The big tech pedigree doesn’t help: Whitman and Fiorina go down in flames

Perhaps tonight’s elections in California should be a lesson for technology executives at big tech companies. The pedigree of being an executive at a major tech company isn’t necessarily a winning background for California politics.

Both Carly Fiorina and Meg Whitman are projected to lose their races tonight, according to all major news organizations. Barbara Boxer has held off former Hewlett-Packard chief executive Carly Fiorina in the race for the U.S. Senate, while former eBay CEO Meg Whitman is currently losing to Jerry Brown in the race for governor of the golden state. Both women spent huge amounts of their own personal fortunes on the race.

Both Whitman and Fiorina evidently had weak campaigns, since Republicans are having a field day elsewhere in the country. They campaigned on the promise of bringing jobs back to a state that has more than 12 percent unemployment. But their opponents managed to paint them both as representing the rich and not being in touch with the electorate.

Whitman, a Republican billionaire, spent more than $140 million on her campaign, yet she was beaten by Democrat Brown, who last served as governor in 1983. Whitman’s campaign lost its momentum when it was revealed that, despite her hard stand on illegal immigration, her housekeeper, Nicky Diaz Santillan, was an illegal alien. Whitman fired the housekeeper once her illegal status was revealed, and Diaz Santillan alleged at a news conference that Whitman made her feel like “a piece of garbage”.  The episode, which has been dubbed “Nickygate,” likely alienated the Latino community in California, undoing the tens of millions that Whitman spent on Spanish-language political ads.

Republican Fiorina went down in part because Boxer was able to make Fiorina’s tenure at HP a big issue. Boxer accused Fiorina of eliminating and outsourcing thousands of jobs in the wake of the controversial HP merger with Compaq. Fiorina was also hospitalized last week with an infection associated with her bout with breast cancer.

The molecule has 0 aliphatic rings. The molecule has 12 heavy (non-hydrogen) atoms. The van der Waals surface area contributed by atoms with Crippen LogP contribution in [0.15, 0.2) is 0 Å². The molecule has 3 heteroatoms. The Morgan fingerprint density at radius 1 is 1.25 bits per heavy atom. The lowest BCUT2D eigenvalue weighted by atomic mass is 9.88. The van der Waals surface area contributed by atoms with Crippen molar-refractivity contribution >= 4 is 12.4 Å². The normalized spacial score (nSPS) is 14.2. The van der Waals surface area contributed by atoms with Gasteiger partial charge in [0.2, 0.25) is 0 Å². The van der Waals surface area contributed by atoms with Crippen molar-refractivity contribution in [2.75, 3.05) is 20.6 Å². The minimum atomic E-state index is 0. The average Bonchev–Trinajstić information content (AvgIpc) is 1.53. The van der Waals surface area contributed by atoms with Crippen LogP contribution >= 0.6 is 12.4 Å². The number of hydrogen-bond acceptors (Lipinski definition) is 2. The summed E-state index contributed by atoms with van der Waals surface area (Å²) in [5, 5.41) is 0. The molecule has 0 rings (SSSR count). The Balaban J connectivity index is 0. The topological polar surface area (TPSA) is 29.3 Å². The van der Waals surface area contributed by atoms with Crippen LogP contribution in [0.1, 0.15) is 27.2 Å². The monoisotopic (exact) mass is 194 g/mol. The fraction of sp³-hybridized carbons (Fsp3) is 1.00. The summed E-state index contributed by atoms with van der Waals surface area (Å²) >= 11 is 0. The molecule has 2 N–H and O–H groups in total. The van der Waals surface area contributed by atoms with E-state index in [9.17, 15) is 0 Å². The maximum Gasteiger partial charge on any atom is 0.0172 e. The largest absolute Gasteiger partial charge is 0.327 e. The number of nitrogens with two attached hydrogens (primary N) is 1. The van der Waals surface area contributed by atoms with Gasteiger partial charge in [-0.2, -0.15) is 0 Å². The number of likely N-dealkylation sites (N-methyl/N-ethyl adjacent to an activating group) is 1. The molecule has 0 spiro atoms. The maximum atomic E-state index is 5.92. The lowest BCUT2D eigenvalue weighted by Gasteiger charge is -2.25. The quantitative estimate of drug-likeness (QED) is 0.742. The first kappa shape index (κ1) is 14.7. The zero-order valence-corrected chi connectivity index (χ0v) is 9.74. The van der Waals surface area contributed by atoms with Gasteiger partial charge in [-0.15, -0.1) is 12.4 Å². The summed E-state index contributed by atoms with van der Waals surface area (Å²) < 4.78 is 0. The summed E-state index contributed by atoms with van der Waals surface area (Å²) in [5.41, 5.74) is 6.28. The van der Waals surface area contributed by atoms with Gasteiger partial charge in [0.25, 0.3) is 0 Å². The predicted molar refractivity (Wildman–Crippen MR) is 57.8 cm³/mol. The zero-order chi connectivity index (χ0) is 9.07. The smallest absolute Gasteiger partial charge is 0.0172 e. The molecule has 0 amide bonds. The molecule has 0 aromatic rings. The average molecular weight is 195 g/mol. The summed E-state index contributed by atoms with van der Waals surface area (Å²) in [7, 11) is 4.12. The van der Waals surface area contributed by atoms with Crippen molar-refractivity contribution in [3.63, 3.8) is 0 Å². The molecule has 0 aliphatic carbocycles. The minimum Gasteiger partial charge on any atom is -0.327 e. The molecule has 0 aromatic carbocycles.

With these losses, Silicon Valley’s influence in California politics isn’t going to be very strong, unless you count San Francisco Mayor Gavin Newsom’s likely election as Lt. Gov. Newsom isn’t a Silicon Valley business man, but he is a Silicon Valley politician who can carry the tech community’s concerns to the highest levels in the state. Meanwhile, a Barron’s headline quips, “Anyone need a CEO?”

In another big vote related to Silicon Valley’s cleantech industry, Proposition 23 was handily defeated. The measure would have delayed implementation of AB 32, a state law aimed at attacking global warming.

In her concession speech, Whitman said, “It’s time for California to unite behind the common cause of turning around this state we love…. This election was much bigger than Gov. Brown or me. Our challenges are daunting and they wont be solved by politics as usual.  Tomorrow we are all Californians.” Boxer said in her victory speech that the election was about who would reward companies for creating jobs in the state, not give tax breaks for those who send jobs overseas. She thanked four former HP employees who spoke out against Fiorina in Boxer’s TV commercials.

[photo credit: New York Daily News]